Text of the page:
Full disclosure: I am a fan of ‘The Thick of It’, Armando Ianucci’s award-winning political satire, so I was always going to enjoy an app that featured Malcolm Tucker, or the ‘Gorbals Goebbels’ as he’s occasionally known, swearing and conniving in the way that only Malcolm can. But as with any spin-off from a brilliant original, there’s also a risk of disappointment, a chance that it won’t come close to replacing the real thing.
Faber and Faber and Agant’s new app for iPhone, ‘Malcolm Tucker: The Missing Phone’ not only avoids this disappointment, it puts you right at the heart of the Thick of It’s universe in a way that even the TV show can’t. Because now, instead of bullying bug-eyed, brow-beaten ministers in Government offices and TV studios all around Westminster, Malcolm is after you. You’ve come across his lost phone and hacked into it (the app invites you to enter a four digit PIN code – no prizes for guessing the four letters I chose – after which you gain access to his private email, voicemail, Twitter feed and SMS). In the context of recent revelations about Glen Mulcaire’s hacking of phones for the News of the World, it is a scenario that seems ever more plausible.
The app comes pre-loaded with several hilarious text message and email exchanges, voicemails and the infamous PULSEFINGER’s Twitter timeline, which is worth the price alone. But before long you start to get new alerts and messages. The app mimics the appearance of genuine iPhone notifications and text messages so you feel you are really getting calls from Malcolm, Nicola, Olly and Glenn, even when the app is not running.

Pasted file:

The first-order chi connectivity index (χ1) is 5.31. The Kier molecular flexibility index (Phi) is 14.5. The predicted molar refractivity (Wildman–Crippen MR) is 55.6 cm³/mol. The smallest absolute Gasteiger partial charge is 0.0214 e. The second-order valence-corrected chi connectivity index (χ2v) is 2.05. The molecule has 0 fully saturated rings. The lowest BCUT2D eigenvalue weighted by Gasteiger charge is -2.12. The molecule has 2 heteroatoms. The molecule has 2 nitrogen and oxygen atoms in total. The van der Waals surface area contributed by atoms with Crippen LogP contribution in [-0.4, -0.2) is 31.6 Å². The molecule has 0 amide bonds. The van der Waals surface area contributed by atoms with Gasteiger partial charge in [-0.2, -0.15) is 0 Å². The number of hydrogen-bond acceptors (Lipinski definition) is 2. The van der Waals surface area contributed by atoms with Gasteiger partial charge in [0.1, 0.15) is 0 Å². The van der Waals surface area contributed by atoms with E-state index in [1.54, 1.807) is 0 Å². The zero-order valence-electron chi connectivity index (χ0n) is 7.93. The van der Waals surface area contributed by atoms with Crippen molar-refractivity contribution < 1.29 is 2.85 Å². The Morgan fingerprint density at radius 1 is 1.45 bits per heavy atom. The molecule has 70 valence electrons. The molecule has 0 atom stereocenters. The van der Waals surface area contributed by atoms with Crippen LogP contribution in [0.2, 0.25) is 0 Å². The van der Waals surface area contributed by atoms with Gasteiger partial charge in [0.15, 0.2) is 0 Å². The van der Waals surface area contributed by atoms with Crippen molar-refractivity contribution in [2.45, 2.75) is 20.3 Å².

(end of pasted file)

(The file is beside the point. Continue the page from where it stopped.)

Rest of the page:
You also get (in the form of .pdf attachments) some of Malcolm’s indispensable tactical manuals: his ‘How to Bury Bad News’, and ‘How to Leak Stories’, full of such gems as: “Journalists have massive professional egos to feed. You can use this to con them into thinking they’re doing their job properly for a fucking change by pretending to suppress something you want leaked”. But, for me, the Piece de Resistance comes in his teasing of Jamie MacDonald, his protégé, over a short stint he once put in as Arts correspondent for the Glasgow Herald: “Re: Darling, you were exquisite.”
My only complaint about this brilliant piece of interactive storytelling is that it didn’t seem to last for very long. After a flurry of messages in the first few days, I started to receive fewer alerts, and after a week I stopped getting any. By that stage I had already had more than enough fun to justify the price of the app, but it would have been even better if the story had carried on for another week or so and finally come to a glorious, expletive-laden conclusion.
It felt as though only part of the story had been told, and hopefully future updates will continue the adventure, as the master media manipulator bargains and bullies you into giving him back his precious phone and its secret data.